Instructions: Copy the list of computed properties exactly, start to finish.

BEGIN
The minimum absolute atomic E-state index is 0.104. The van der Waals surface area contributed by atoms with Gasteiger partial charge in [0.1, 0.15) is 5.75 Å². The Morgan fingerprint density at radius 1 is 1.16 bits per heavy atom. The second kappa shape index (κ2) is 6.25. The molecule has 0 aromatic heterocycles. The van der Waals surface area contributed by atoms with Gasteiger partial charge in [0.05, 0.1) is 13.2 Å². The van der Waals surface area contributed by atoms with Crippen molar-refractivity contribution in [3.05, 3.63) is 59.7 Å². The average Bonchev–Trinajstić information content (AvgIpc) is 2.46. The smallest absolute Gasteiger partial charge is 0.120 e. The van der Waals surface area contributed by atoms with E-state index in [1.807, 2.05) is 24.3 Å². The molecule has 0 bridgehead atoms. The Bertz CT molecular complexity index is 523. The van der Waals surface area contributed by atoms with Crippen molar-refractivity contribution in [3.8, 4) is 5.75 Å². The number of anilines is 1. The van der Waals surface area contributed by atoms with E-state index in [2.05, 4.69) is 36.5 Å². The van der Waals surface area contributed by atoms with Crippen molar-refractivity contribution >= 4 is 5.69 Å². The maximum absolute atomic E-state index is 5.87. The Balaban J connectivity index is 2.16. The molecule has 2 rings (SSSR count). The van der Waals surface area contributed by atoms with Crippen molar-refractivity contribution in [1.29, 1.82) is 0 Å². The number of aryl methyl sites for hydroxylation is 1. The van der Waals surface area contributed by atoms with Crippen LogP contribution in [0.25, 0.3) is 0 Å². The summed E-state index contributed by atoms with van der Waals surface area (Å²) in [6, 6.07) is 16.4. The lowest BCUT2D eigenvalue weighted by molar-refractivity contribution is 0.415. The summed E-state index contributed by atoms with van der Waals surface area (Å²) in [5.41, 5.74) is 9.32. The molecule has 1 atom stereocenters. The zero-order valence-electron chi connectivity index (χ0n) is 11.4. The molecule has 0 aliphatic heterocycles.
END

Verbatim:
The minimum absolute atomic E-state index is 0.104. The van der Waals surface area contributed by atoms with Gasteiger partial charge in [0.1, 0.15) is 5.75 Å². The Morgan fingerprint density at radius 1 is 1.16 bits per heavy atom. The second kappa shape index (κ2) is 6.25. The molecule has 0 aromatic heterocycles. The van der Waals surface area contributed by atoms with Gasteiger partial charge in [0.05, 0.1) is 13.2 Å². The van der Waals surface area contributed by atoms with Crippen molar-refractivity contribution in [3.05, 3.63) is 59.7 Å². The average Bonchev–Trinajstić information content (AvgIpc) is 2.46. The smallest absolute Gasteiger partial charge is 0.120 e. The van der Waals surface area contributed by atoms with E-state index in [1.807, 2.05) is 24.3 Å². The molecule has 0 bridgehead atoms. The Bertz CT molecular complexity index is 523. The van der Waals surface area contributed by atoms with Crippen molar-refractivity contribution in [3.8, 4) is 5.75 Å². The number of anilines is 1. The van der Waals surface area contributed by atoms with E-state index in [2.05, 4.69) is 36.5 Å². The van der Waals surface area contributed by atoms with Crippen molar-refractivity contribution >= 4 is 5.69 Å². The maximum absolute atomic E-state index is 5.87. The Balaban J connectivity index is 2.16. The molecule has 2 rings (SSSR count). The van der Waals surface area contributed by atoms with Crippen molar-refractivity contribution in [1.29, 1.82) is 0 Å². The number of aryl methyl sites for hydroxylation is 1. The van der Waals surface area contributed by atoms with Crippen LogP contribution in [0.25, 0.3) is 0 Å². The summed E-state index contributed by atoms with van der Waals surface area (Å²) in [6, 6.07) is 16.4. The lowest BCUT2D eigenvalue weighted by molar-refractivity contribution is 0.415. The summed E-state index contributed by atoms with van der Waals surface area (Å²) in [5.41, 5.74) is 9.32. The molecule has 1 atom stereocenters. The zero-order valence-electron chi connectivity index (χ0n) is 11.4. The molecule has 0 aliphatic heterocycles.